- 1 What is Dyspnea ?
- 2 Dyspnea Causes
- 3 Degree of Dyspnea
- 4 Grades of Dyspnea
- 5 Dyspnea Signs and Symptoms
- 6 Pathophysiology of Dyspnea
- 7 Dyspnea at Rest
- 8 Dyspnea on Exertion
- 9 Dyspnea after Eating
- 10 Nocturnal Dyspnea
- 11 Dyspnea in Dogs
- 12 Dyspnea in Pregnancy
- 13 Dyspnea Treatment
When faced with conditions concerning the respiratory system, often times, difficulty in breathing is experienced. This problem can lead to another problem so proper diagnosis and treatment is needed to solve the problem.
What is Dyspnea ?
Dyspnea comes from the Latin word ‘dyspnoea’ which means shortness of breath. It is associated with diseases in the respiratory and cardiovascular system. Normally, our body regulates our breathing via the medulla oblongata in the brainstem. Dyspnea is also experienced when resting or exerting an effort especially when doing an activity. Dyspnea is also classified into chronic and acute. Chronic dyspnea is when the difficulty in breathing lasts for a month or more while acute dyspnea is a month or less.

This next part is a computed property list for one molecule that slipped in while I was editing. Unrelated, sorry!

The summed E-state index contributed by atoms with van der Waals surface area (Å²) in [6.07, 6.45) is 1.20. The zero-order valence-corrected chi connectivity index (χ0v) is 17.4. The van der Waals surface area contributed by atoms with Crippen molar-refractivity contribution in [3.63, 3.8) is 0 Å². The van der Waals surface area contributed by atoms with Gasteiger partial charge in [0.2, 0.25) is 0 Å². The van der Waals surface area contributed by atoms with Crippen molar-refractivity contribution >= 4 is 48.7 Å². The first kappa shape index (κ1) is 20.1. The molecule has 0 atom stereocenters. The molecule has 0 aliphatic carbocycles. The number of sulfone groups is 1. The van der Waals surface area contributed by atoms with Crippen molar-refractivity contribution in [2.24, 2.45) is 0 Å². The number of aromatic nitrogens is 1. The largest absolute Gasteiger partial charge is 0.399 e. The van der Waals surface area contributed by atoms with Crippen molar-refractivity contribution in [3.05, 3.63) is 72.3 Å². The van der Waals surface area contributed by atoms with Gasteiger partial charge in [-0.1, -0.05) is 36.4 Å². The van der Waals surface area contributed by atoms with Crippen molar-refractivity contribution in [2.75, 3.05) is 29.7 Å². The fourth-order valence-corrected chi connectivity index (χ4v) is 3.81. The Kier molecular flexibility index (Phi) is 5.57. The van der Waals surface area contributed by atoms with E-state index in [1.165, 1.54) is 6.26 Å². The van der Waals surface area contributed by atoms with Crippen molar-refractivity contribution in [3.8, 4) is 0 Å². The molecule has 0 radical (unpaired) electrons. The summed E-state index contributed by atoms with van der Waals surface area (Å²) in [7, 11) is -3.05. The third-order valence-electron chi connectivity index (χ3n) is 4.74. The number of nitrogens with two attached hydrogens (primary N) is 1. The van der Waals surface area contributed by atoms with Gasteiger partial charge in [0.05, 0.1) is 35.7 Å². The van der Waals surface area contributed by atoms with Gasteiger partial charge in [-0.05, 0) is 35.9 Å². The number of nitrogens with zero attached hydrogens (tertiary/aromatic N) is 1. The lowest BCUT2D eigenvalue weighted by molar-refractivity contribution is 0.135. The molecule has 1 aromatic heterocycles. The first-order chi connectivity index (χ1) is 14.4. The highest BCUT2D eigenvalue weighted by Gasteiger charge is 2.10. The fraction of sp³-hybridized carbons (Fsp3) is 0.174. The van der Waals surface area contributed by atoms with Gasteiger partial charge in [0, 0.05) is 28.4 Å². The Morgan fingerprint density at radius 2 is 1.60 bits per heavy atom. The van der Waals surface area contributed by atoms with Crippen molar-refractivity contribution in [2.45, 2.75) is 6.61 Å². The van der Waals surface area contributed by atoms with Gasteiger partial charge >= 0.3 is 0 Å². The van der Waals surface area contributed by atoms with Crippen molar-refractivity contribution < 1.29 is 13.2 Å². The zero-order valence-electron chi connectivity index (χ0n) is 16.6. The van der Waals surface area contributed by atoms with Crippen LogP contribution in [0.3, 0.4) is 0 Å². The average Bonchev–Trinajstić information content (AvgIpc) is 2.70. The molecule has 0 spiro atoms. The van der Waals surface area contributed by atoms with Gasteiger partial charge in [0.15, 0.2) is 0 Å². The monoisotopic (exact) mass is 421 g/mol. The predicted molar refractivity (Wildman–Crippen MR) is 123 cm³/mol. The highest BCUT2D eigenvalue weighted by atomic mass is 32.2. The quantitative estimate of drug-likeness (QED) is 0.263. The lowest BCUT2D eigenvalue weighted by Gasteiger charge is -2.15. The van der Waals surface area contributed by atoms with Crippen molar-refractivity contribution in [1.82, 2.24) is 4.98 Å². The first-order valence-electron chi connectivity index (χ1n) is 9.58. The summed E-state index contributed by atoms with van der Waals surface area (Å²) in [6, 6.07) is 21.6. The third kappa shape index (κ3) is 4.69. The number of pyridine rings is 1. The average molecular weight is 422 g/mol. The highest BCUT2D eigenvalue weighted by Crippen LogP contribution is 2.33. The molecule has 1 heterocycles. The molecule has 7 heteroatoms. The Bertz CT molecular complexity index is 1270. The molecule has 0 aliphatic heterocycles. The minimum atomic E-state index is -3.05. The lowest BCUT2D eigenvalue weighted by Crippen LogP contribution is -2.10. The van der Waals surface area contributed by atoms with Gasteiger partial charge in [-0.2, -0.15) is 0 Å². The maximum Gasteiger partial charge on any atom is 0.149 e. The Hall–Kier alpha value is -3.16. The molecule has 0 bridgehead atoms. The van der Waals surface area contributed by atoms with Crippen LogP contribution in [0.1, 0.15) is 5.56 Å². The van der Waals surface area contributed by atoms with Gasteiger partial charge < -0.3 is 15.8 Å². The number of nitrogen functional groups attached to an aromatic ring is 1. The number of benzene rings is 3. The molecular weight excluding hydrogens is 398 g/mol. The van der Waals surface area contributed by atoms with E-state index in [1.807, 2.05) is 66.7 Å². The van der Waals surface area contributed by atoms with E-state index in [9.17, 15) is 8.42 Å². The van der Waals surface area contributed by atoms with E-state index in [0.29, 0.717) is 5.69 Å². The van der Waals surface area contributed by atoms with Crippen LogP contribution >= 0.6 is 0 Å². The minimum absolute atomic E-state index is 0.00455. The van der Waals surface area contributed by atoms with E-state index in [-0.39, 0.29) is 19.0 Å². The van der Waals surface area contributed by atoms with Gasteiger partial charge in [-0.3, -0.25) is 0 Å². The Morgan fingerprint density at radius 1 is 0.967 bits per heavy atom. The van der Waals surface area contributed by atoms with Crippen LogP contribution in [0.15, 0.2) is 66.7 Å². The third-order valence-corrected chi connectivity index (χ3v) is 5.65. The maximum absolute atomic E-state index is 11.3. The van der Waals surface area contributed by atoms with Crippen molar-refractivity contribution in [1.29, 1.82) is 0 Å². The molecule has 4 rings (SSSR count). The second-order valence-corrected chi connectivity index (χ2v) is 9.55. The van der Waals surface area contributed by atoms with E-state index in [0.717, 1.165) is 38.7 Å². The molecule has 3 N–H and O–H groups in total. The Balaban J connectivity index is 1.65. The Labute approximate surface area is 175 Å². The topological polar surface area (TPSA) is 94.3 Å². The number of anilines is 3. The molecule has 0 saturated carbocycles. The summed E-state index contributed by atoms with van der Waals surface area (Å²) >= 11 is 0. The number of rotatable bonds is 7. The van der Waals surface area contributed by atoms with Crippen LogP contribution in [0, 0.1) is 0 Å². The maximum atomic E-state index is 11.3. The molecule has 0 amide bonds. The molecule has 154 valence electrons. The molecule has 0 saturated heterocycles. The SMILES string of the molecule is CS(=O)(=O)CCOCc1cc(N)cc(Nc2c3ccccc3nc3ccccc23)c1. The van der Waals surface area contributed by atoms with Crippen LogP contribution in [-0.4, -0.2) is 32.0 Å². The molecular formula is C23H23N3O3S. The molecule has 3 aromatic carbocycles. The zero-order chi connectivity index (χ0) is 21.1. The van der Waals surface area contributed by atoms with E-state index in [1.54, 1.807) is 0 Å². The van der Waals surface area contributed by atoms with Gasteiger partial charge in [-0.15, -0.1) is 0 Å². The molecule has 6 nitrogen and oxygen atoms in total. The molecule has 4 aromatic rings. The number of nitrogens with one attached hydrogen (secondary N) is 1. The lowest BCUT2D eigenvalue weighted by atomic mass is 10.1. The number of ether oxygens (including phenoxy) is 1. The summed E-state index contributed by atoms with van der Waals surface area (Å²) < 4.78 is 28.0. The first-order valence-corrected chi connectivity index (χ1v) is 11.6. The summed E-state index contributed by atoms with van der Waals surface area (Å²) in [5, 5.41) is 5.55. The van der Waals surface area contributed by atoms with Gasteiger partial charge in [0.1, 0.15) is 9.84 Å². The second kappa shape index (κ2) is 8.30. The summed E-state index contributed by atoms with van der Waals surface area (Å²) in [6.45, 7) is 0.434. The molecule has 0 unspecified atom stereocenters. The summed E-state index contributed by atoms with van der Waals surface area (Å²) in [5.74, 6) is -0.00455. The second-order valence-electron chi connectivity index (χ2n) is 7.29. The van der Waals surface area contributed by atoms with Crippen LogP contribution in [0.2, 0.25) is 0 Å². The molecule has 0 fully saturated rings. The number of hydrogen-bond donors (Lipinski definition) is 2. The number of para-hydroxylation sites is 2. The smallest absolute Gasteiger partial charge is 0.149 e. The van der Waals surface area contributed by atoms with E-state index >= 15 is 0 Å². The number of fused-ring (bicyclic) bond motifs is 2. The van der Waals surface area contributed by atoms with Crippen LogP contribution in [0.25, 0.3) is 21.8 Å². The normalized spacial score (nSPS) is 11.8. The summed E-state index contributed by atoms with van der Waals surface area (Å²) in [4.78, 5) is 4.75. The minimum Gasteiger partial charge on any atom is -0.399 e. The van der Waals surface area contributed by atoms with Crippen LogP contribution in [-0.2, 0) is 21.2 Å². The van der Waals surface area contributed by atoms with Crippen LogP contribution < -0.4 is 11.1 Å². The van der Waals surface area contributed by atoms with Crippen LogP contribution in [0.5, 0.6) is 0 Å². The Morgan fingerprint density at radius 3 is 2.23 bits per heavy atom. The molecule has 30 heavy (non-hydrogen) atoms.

There are a number of reasons why dyspnea occurs. It can be due to a heart problem, lung problem or psychogenic causes, take a look at our 6-Ps of Dyspnea graphic below:
- Pericardial effusion or the accumulation of liquid in the heart
- Irregular heart rhythm
- Heart attack
- Heart failure (left sided or right sided heart failure)
- Pleural effusion or the accumulation of fluid in the pleural space
- Chronic obstructive pulmonary disease such as asthma, chronic bronchitis
- Pneumothorax caused by tumor and trauma (car accident, gunshot wound)
- Upper respiratory tract infection caused by bacteria or virus